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Stedman and Hutchinson, comps. A Library of American Literature:
An Anthology in Eleven Volumes. 1891.
Vols. IX–XI: Literature of the Republic, Part IV., 1861–1889

The Cumberland

By Henry Wadsworth Longfellow (1807–1882)

[From Poetical Works. 1887.]

AT anchor in Hampton Roads we lay,

On board of the Cumberland, sloop-of-war;

And at times from the fortress across the bay

The alarum of drums swept past,

Or a bugle blast

From the camp on the shore.

Then far away to the south uprose

A little feather of snow-white smoke,

And we knew that the iron ship of our foes

Was steadily steering its course

To try the force

Of our ribs of oak.

Down upon us heavily runs,

Silent and sullen, the floating fort;

Then comes a puff of smoke from her guns,

And leaps the terrible death,

With fiery breath,

From each open port.

We are not idle, but send her straight

Defiance back in a full broadside!

As hail rebounds from a roof of slate,

Rebounds our heavier hail

From each iron scale

Of the monster’s hide.

“Strike your flag!” the rebel cries,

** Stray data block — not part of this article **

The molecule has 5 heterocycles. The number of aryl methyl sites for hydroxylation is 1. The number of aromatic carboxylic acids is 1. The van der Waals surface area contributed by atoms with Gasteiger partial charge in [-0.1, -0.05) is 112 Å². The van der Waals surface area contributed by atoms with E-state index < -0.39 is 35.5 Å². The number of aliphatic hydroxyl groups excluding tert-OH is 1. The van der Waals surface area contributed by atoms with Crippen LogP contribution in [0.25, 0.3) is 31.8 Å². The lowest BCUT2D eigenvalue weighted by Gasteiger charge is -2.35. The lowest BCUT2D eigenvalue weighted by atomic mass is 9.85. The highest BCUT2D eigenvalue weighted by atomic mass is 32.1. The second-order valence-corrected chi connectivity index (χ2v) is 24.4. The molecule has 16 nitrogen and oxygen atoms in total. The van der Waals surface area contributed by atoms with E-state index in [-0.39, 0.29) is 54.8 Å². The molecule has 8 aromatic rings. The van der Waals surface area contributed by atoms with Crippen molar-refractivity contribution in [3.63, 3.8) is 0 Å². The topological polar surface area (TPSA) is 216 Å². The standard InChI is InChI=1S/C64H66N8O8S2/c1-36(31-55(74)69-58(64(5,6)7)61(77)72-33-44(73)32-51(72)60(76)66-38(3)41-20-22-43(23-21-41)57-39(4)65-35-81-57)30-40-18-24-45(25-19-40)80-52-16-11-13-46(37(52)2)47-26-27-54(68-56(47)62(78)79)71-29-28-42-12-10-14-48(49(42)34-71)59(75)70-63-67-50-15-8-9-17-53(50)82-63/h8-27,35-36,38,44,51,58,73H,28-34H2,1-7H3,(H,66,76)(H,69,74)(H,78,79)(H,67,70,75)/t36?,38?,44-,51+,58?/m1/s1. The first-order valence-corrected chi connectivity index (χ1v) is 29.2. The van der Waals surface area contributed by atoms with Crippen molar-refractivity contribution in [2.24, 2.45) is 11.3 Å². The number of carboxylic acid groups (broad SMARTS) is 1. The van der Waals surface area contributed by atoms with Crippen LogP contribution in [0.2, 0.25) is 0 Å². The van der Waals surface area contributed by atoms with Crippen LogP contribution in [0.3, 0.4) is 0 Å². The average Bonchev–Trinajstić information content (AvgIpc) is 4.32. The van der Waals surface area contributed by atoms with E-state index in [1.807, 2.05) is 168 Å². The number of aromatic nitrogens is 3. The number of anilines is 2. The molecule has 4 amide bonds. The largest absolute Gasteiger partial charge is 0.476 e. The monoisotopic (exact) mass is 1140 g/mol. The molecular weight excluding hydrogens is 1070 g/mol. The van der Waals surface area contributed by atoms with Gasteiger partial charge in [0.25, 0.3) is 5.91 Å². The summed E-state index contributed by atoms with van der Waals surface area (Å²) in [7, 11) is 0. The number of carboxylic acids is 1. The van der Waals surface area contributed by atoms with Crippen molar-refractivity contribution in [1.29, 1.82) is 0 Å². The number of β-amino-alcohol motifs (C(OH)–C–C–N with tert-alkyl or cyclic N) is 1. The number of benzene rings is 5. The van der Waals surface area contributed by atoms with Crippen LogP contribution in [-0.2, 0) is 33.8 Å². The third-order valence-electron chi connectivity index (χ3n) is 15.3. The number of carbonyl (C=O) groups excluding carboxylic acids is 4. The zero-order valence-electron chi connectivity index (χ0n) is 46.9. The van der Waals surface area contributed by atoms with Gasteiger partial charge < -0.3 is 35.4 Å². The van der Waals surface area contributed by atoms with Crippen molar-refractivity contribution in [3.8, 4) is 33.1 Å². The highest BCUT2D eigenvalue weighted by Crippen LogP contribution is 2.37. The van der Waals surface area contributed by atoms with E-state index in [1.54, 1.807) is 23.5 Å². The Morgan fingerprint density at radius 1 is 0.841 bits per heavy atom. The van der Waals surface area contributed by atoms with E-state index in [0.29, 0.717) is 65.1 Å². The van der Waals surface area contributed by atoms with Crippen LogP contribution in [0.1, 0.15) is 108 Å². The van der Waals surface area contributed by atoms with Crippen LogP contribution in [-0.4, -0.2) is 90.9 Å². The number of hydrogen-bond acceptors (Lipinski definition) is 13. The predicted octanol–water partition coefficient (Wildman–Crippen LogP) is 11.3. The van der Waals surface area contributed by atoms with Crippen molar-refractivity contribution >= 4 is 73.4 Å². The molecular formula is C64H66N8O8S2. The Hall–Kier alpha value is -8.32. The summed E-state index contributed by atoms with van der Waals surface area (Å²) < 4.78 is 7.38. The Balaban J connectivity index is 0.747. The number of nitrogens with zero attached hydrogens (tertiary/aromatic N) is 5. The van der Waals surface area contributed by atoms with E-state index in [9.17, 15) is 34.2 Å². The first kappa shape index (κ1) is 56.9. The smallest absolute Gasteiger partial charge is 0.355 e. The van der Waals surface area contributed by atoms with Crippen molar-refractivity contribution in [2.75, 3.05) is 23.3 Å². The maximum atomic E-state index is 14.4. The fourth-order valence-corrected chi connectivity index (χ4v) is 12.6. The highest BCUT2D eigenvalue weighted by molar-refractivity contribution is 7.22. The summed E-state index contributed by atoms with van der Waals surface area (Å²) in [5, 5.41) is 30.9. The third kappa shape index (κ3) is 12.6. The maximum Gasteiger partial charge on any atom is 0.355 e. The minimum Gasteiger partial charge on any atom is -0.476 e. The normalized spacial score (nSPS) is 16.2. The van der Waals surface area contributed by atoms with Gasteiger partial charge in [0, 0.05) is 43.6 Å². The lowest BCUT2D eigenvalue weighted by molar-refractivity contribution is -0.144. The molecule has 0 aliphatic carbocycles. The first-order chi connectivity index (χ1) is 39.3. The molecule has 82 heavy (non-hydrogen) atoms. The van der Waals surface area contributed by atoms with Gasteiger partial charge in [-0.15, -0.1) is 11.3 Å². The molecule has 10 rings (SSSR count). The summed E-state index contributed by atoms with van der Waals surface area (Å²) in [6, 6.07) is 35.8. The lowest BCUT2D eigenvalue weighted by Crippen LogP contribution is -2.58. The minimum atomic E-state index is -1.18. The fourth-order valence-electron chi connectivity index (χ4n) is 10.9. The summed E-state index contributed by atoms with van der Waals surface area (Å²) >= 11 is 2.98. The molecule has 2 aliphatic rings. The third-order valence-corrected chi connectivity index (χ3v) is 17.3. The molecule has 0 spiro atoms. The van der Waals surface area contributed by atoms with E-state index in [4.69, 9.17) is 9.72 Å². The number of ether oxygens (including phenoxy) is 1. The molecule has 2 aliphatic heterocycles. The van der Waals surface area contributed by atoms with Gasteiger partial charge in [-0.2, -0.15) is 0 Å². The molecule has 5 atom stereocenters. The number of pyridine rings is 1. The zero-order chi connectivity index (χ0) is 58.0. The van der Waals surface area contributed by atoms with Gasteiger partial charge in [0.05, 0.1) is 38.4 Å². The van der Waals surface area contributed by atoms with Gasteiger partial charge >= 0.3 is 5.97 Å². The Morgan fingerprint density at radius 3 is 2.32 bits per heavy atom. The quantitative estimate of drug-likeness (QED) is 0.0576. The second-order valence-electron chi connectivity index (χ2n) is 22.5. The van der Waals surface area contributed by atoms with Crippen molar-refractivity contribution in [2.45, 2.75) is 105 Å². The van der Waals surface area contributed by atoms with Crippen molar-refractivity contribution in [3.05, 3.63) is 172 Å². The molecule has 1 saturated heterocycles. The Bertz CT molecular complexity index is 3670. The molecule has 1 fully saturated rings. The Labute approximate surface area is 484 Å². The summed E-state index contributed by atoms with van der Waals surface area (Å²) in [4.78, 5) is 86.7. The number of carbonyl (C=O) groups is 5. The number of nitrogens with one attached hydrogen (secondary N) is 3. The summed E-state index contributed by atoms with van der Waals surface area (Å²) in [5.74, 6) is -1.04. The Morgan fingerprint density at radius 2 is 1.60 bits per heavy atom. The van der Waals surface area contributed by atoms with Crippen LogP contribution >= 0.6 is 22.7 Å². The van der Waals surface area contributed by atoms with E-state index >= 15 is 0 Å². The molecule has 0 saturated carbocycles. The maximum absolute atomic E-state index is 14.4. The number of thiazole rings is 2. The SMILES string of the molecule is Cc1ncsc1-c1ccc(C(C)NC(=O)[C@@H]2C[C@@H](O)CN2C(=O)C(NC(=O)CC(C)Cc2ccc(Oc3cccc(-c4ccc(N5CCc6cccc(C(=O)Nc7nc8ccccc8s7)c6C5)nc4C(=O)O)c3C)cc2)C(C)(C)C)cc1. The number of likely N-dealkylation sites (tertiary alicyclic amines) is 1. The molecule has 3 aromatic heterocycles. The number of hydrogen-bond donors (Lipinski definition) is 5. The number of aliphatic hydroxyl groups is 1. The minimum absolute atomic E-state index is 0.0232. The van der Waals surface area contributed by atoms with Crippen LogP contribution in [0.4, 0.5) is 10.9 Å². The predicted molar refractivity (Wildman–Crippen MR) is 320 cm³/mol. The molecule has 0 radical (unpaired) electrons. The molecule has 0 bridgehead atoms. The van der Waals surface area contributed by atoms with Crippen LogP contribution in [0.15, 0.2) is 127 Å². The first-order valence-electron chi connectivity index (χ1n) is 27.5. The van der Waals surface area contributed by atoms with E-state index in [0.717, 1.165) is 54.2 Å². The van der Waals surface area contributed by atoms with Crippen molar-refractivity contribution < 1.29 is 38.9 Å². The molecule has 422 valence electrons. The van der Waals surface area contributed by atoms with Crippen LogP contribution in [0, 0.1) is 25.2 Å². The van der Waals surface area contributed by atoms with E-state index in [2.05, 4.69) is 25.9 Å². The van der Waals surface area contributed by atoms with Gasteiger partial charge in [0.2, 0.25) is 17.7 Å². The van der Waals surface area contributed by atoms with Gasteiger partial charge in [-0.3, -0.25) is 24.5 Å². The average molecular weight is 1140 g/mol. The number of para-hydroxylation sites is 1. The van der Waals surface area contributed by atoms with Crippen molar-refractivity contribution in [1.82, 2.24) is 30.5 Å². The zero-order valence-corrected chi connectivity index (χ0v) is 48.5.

In his arrogant old plantation strain.

“Never!” our gallant Morris replies;

“It is better to sink than to yield!”

And the whole air pealed

With the cheers of our men.

Then, like a kraken huge and black,

She crushed our ribs in her iron grasp!

Down went the Cumberland all a wrack,

With a sudden shudder of death,

And the cannon’s breath

For her dying gasp.

Next morn, as the sun rose over the bay,

Still floated our flag at the mainmast head.

Lord, how beautiful was Thy day!

Every waft of the air

Was a whisper of prayer,

Or a dirge for the dead.

Ho! brave hearts that went down in the seas!

Ye are at peace in the troubled stream;

Ho! brave land! with hearts like these,

Thy flag, that is rent in twain,

Shall be one again,

And without a seam!